B2B Marketing is not Just Business, it’s Personal
Digitas' Ashley Smith explores the impact of merging professional and personal lives and how it can infuse more humanity in B2B marketing.
We are living in a world where our professional lives are so intertwined with our personal lives that at times it feels hard to tell where one ends and the other begins. Working from home means our living rooms have become our offices and ROIs have shifted to include intangible benefits like the amount of time saved in commutes, reinvesting time to be spent connecting with family and friends. This merger of our personal and professional spheres offers companies a unique opportunity to infuse a bit more humanity into traditional B2B marketing strategies and tactics. B2B customers have traditionally been marketed to as employees-first but are now making their business decisions in the context of their broader lives. Your customer’s shifting behaviours will likely require some adjustments in your brand’s approach to B2B.
Expand your marketing ecosystem
With trade shows, events and in-person sales meetings being disrupted, there is an opportunity to rethink how to connect by exploring more digital and consumer-focused channels to expand your brand’s reach with the right B2B audiences. Experimenting with channels that can reach your brand’s audience, whether they are in professional or personal mode, offers the ability to extend messages across multiple channels in ways that create a holistic, concerted marketing experience for your customer.
As your brand considers more creative, non-traditional channels to connect with your customers, create clear roles for these channels that outline which are more suited for infusing messages for their professional persona and those that could be relevant for meeting them when they are off the clock. Setting channel roles will guide how to best activate messages that tell consistent, authentic stories and reach your customers in the most impactful moments.
Know their company—and them
With the amount of information B2B buyers have at their fingertips, they are looking to brands to help them make their decisions more quickly, providing them with information they need and speaking to them in ways that resonate with the end user. Presenting key information that is easily digestible, speaks to their needs and meets them in key moments enables them to act more quickly and with confidence—reassuring and streamlining their decision-making process.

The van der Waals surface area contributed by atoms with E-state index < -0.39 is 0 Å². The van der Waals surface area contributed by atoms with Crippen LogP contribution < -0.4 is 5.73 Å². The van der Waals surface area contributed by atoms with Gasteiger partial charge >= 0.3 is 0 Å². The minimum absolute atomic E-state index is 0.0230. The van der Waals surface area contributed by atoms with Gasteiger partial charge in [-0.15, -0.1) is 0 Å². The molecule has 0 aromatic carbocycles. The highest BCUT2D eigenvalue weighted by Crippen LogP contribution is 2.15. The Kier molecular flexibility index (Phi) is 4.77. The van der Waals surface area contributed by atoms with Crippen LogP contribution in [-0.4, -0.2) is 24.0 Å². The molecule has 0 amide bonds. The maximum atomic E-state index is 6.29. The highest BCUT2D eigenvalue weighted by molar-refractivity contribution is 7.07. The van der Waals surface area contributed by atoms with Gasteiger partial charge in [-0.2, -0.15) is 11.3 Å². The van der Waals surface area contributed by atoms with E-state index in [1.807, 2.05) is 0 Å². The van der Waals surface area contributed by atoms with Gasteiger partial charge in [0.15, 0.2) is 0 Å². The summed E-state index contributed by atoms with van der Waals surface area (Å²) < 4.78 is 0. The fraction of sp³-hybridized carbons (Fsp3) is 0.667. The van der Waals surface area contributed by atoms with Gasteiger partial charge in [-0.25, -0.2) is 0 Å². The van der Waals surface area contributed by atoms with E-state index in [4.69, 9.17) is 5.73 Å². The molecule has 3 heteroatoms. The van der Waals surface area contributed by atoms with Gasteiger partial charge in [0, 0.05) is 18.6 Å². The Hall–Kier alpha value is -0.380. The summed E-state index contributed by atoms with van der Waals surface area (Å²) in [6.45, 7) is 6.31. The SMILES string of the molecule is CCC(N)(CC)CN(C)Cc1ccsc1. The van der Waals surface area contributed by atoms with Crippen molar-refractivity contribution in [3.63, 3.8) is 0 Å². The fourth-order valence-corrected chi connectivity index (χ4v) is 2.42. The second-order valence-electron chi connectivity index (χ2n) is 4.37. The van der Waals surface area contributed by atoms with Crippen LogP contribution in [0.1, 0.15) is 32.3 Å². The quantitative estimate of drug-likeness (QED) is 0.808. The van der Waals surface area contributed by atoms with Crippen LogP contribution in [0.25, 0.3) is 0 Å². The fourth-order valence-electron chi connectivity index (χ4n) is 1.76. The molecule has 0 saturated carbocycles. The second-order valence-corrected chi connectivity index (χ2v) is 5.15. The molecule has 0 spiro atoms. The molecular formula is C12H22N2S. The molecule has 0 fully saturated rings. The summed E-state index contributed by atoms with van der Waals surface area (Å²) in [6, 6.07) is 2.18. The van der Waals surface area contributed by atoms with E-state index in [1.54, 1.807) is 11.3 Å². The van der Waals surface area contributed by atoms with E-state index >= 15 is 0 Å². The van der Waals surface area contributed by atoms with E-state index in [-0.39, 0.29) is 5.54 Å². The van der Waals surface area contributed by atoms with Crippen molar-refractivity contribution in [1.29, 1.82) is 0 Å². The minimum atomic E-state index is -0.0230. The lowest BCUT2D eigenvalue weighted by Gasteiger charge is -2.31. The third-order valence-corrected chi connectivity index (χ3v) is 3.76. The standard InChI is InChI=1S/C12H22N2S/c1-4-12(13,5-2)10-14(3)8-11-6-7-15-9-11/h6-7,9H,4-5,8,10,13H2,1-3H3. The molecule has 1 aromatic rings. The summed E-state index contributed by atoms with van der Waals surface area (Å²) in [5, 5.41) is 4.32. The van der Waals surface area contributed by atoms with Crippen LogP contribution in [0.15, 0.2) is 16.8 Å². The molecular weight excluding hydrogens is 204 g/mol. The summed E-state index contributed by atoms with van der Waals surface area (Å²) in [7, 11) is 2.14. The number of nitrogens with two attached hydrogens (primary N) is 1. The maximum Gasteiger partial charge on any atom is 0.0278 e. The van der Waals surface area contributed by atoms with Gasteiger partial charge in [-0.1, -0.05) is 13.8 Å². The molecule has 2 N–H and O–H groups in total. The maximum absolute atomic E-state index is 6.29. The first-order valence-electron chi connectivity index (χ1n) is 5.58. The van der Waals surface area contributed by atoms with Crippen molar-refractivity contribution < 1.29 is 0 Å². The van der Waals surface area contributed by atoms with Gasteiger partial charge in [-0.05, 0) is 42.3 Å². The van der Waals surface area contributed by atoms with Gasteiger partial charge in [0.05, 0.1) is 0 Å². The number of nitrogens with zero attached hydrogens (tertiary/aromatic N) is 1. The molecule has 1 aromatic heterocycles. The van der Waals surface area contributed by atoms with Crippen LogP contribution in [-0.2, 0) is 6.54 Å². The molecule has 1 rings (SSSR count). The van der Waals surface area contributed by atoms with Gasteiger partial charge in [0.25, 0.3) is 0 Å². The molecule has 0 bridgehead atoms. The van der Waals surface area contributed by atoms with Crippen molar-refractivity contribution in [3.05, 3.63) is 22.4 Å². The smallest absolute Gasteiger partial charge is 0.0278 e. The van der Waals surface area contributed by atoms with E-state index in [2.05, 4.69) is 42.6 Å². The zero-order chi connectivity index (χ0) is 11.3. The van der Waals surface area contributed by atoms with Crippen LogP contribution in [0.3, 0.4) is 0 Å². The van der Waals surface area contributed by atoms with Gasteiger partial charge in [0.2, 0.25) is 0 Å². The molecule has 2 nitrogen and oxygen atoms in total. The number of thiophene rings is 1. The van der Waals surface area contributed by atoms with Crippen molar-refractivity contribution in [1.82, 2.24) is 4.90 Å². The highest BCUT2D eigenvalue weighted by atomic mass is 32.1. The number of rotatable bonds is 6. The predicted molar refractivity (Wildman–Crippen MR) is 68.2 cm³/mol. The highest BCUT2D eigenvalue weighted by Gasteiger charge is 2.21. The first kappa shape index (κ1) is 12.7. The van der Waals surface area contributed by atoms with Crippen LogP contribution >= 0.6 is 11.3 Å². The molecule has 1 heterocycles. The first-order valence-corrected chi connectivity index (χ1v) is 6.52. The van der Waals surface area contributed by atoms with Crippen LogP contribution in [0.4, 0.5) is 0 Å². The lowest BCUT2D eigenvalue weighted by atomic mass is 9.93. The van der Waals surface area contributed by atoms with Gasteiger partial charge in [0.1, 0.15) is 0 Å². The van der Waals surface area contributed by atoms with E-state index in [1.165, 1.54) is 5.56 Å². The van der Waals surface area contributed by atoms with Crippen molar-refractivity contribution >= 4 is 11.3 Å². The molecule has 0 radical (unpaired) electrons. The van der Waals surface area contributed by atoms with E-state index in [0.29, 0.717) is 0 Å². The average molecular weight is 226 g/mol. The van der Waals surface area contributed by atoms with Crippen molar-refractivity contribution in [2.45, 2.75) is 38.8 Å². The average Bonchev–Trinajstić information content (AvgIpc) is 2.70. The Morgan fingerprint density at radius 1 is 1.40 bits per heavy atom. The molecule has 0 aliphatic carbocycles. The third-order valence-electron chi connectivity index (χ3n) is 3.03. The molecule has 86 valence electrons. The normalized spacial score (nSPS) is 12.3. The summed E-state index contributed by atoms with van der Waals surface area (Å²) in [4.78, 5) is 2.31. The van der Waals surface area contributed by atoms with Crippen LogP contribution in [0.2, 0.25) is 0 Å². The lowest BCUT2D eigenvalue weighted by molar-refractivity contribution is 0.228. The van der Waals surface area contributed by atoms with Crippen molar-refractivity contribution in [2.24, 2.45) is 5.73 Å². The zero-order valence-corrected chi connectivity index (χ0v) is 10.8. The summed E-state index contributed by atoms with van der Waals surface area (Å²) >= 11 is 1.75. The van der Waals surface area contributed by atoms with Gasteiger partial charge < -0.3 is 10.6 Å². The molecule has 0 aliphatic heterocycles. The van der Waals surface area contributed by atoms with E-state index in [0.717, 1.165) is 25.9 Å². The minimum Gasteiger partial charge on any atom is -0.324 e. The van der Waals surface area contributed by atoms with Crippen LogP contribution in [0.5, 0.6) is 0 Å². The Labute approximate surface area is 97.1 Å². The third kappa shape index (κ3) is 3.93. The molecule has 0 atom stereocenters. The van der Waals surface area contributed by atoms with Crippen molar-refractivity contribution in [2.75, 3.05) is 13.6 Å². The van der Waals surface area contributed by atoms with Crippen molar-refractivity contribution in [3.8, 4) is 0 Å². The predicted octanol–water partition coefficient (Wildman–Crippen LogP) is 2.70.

To provide the information your customers need, you must first develop strategies based on knowledge of their company and business needs. Account-based marketing strategies enable your brand to craft marketing plans driven by content types and messaging that speaks directly to the needs of your specific customer account. Overlaying specific behavioural knowledge about individuals and how they engage with content enables your brand to serve more relevant content. Personal and professional lives are now blended, so using account-based marketing strategies that have tactics rooted in individual behaviours will allow your brand to address both specific account needs while ensuring your content is in formats or channels that the specific B2B buyer will engage with.
By focusing on the unique business needs and the engagement behaviours of the individual, your brand can serve up relevant content that addresses a key business need for your customer while empowering the individual with specific tools that help them get to a decision quicker.
Simplify the purchase experience
There is a strong marketing emphasis placed on messages rooted in claims of best price, cost savings, or ROIs. While your customer may be significantly influenced by these factors during the purchase decision, often brands forget that ultimately there is a person that has to navigate the actual purchasing experience. With more B2B buyers choosing self-service purchases, there is a need to simplify their ecommerce experience.
As consumers we are often able to make purchases with one click, so there is an expectation—even for B2B purchases—that buying should be easy. B2B buyers are not just comparing their purchasing experience on your site to your competitors, your purchasing process is also being compared to their most frequented, easily navigated consumer brand.
Even your best marketing efforts can prove fruitless if your customer’s purchasing experience falls short of their expectations—frustrating them with a clunky user interface, difficult search functionality, or even an outdated design. Consider conducting an audit of your site to identify opportunities to facilitate an easier customer experience. There may be some quick wins that can enhance your site, such as making it easier to search by business need or product or adding the ability to create profiles for repeat orders (this can also help you collect data for future marketing).
B2B buyers—and their relationships with brands—are evolving. While the idea of buying groups and buying centres are still applicable, people are ultimately at the heart of all these decisions. As the lines between B2B and B2C are becoming more and more blurred, it is prime time to adapt our marketing approaches to infuse a little more of the human into business. It is becoming harder to distinguish between 'procurement manager' Lisa and 'embarking on another home project' Lisa. B2B brand messages need to adapt to build connections and grab attention no matter which hat your customer is wearing. How are you humanising your B2B marketing efforts?